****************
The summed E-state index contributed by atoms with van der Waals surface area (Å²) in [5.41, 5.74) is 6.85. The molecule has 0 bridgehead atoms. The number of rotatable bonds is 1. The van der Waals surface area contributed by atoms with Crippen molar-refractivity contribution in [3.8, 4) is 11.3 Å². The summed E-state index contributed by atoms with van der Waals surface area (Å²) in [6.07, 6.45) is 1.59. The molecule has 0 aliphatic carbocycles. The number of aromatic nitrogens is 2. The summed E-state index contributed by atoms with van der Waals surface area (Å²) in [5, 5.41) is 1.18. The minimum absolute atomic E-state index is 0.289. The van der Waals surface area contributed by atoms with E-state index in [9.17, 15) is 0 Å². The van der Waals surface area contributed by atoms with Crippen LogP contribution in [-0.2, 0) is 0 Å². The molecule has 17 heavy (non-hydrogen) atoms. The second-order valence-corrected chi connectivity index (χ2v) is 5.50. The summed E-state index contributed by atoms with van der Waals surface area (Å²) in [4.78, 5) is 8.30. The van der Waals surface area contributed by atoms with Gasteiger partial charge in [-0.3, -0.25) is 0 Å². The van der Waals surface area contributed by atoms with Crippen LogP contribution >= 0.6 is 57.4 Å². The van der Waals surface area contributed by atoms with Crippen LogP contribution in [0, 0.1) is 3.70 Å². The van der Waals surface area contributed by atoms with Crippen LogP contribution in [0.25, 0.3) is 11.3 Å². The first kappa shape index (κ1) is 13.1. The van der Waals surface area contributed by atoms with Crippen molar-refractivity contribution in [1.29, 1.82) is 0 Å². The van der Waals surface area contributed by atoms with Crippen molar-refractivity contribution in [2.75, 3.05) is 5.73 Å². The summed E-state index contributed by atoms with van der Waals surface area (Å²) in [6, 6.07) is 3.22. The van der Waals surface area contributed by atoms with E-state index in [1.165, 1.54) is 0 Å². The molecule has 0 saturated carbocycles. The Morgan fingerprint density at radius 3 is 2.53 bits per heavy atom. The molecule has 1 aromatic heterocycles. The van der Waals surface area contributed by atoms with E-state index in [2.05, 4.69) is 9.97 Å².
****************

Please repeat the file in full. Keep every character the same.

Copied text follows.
The summed E-state index contributed by atoms with van der Waals surface area (Å²) in [5.41, 5.74) is 6.85. The molecule has 0 bridgehead atoms. The number of rotatable bonds is 1. The van der Waals surface area contributed by atoms with Crippen molar-refractivity contribution in [3.8, 4) is 11.3 Å². The summed E-state index contributed by atoms with van der Waals surface area (Å²) in [6.07, 6.45) is 1.59. The molecule has 0 aliphatic carbocycles. The number of aromatic nitrogens is 2. The summed E-state index contributed by atoms with van der Waals surface area (Å²) in [5, 5.41) is 1.18. The minimum absolute atomic E-state index is 0.289. The van der Waals surface area contributed by atoms with E-state index in [9.17, 15) is 0 Å². The van der Waals surface area contributed by atoms with Crippen LogP contribution in [-0.2, 0) is 0 Å². The molecule has 17 heavy (non-hydrogen) atoms. The second-order valence-corrected chi connectivity index (χ2v) is 5.50. The summed E-state index contributed by atoms with van der Waals surface area (Å²) in [4.78, 5) is 8.30. The van der Waals surface area contributed by atoms with Gasteiger partial charge in [-0.3, -0.25) is 0 Å². The van der Waals surface area contributed by atoms with Crippen LogP contribution >= 0.6 is 57.4 Å². The van der Waals surface area contributed by atoms with Crippen LogP contribution in [0, 0.1) is 3.70 Å². The van der Waals surface area contributed by atoms with Crippen LogP contribution in [0.25, 0.3) is 11.3 Å². The first kappa shape index (κ1) is 13.1. The van der Waals surface area contributed by atoms with Crippen molar-refractivity contribution in [1.29, 1.82) is 0 Å². The van der Waals surface area contributed by atoms with Crippen molar-refractivity contribution in [2.75, 3.05) is 5.73 Å². The summed E-state index contributed by atoms with van der Waals surface area (Å²) in [6, 6.07) is 3.22. The van der Waals surface area contributed by atoms with E-state index in [1.165, 1.54) is 0 Å². The molecule has 0 saturated carbocycles. The Morgan fingerprint density at radius 3 is 2.53 bits per heavy atom. The molecule has 1 aromatic heterocycles. The van der Waals surface area contributed by atoms with E-state index in [2.05, 4.69) is 9.97 Å².